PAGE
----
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If you’ve been reading my blog postings over the past few months ( see http://keyeslifesafety.com/?s=emergency+department), you’ve read were I have reported that CMS has issued informal, non-public letters to the accreditation organizations (AOs) regarding the occupancy classification of emergency departments. To review how this issue started, CMS issued a letter to one of the AOs last fall (in 2016) regarding the occupancy classification of Emergency Departments. In this letter, CMS said Emergency Departments needed to be classified as healthcare occupancies. This information was then shared to the other AOs.

This set-off quite a stir in the healthcare community, as many people and organizations objected to this strict interpretation, since the 2012 Life Safety Code actually permits Emergency Departments to be classified as ambulatory healthcare occupancies.  Many free-standing Emergency Departments have already been constructed to meet ambulatory healthcare occupancy requirements, and to make physical changes after the facility has been occupied would be an unreasonable hardship.

Apparently, the objections to this rather strict interpretation have been heard, and CMS has again issued an informal, non-public communication that says they have not issued any policy regarding Emergency Department classification. Therefore, according to CMS, occupancy classification of Emergency Departments would be determined in accordance with 2012 Life Safety Code.

This means according to 3.3.188.1, an Emergency Department may be classified as an ambulatory healthcare occupancy provided it does not have sleeping accommodations for 4 or more patients on a 24-hour basis. CMS considers a bed used for 24-hour observation to be ‘sleeping accommodations’ and if the Emergency Department has 4 or more observation beds, then the Emergency Department must be classified as a healthcare occupancy.

Also, another item to consider… If you have an Emergency Department that is considered a suite and is required to be classified as a healthcare occupancy due to ‘sleeping accommodation’ rooms, then the Emergency Department would have to meet the requirements of section 19.2.5.7.2 “Sleeping Suites”. This means, where you previously may have enjoyed a suite that is up to 10,000 square feet in size, you may now be limited to just 5,000 square feet. However, take a look at section 19.2.5.7.2.3 as you may qualify to meet the requirements to bump the suite size up to 7,500 square feet or perhaps even to 10,000 square feet.

This clarification from CMS is helpful, and should go a long way to explain the occupancy classification of Emergency Departments.

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Jun 30 2017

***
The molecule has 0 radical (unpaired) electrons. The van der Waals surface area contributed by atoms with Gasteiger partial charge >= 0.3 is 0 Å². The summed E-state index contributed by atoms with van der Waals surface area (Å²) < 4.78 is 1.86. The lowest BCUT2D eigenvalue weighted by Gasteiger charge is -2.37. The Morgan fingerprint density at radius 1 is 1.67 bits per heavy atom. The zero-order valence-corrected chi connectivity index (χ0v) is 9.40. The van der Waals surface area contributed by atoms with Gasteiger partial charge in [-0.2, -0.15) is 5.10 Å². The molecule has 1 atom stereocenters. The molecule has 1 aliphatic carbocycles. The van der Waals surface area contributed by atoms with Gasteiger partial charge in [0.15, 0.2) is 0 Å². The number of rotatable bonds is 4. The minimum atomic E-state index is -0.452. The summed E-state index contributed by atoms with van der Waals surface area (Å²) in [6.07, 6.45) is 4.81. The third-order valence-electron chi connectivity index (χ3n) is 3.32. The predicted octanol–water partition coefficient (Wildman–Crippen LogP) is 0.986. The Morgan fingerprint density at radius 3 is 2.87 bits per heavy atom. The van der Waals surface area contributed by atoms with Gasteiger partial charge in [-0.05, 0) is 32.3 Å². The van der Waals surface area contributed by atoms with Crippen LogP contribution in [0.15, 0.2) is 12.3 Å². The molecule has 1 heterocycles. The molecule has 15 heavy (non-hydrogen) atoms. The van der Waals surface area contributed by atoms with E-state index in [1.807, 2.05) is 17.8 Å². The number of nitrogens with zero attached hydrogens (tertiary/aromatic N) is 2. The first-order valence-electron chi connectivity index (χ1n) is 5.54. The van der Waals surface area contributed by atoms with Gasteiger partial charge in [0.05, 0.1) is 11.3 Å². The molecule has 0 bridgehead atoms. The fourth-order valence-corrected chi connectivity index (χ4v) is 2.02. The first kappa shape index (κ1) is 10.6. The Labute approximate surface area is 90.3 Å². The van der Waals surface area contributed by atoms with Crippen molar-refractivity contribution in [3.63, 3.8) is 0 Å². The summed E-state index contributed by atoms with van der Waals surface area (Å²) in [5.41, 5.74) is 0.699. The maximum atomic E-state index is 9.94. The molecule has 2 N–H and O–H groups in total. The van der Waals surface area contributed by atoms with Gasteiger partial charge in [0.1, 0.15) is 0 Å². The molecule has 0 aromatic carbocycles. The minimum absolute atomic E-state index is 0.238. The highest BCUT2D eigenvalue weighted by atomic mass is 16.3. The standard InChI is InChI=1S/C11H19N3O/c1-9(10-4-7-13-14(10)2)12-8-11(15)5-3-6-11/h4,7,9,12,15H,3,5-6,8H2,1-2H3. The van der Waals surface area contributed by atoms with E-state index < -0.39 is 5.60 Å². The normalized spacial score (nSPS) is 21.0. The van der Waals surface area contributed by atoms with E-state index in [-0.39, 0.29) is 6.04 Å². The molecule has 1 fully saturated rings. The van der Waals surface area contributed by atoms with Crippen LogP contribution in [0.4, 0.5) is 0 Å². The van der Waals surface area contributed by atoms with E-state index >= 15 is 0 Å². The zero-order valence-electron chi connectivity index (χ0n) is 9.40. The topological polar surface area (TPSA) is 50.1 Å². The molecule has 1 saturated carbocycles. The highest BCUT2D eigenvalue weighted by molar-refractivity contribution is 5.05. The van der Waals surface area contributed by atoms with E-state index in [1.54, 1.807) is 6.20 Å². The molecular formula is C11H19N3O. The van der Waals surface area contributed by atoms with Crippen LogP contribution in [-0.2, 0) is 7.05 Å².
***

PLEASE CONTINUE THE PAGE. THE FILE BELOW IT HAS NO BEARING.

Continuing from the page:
Fire Drill Response

Category: BlogBKeyes @ 12:00 am
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A recent question by a reader asked if fire-rated doors and smoke compartment barrier doors that close on a fire alarm could be opened before the fire alarm is considered ‘all clear’. The Life Safety Code (LSC) does address certain key actions required by staff during a fire drill, but it does not specifically restrict the use of doors in fire or smoke compartment barriers while the fire alarm is activated. Section 18/19.7.1.1 of the 2012 LSC requires the healthcare occupancy to have a written plan for the protection of all persons in the event of a fire; for the evacuation to areas of refuge; and for the evacuation of the building when necessary.

Section 4.7 of the same codes also makes similar statements regarding orderly evacuation during a fire drill. It makes sense that opening and closing doors in a fire or smoke compartment barrier would be necessary in order to evacuate patients to another smoke compartment, or to evacuate the building. It also makes sense that responding emergency personnel (both internal and external) would have to open and close doors in order to assist with the evacuation or address the fire.

But perhaps what the reader was referring to is the action of the people who are not responding to the fire alarm, and they are going about their regular activity. Doctors, nurses, technicians, visitors, volunteers, vendors, and others may be ignoring the fire alarm and just continue to walk through doors to other parts of the building. These may be the people who the reader was referring to that are opening and closing fire and smoke compartment barriers doors during a fire alarm.

The Joint Commission standard EC.02.03.03, EP 4 says staff who work in buildings where patients are housed or treated participate in drills according to the hospital’s fire response plan. This is a little bit more than is required by section 18/19.7.1.2 of the 2012 LSC, which says employees of healthcare occupancies shall be instructed in life safety procedures and devices. A fire drill is certainly one method of instruction in life safety procedures and devices. But neither the Joint Commission standard (and EP) and the LSC reference actually requires all staff to participate in every fire drill. It just wouldn’t be practical in a healthcare facility that is providing treatment and care to patients. Business must continue even during a fire alarm, so some staff must continue with their assigned responsibilities.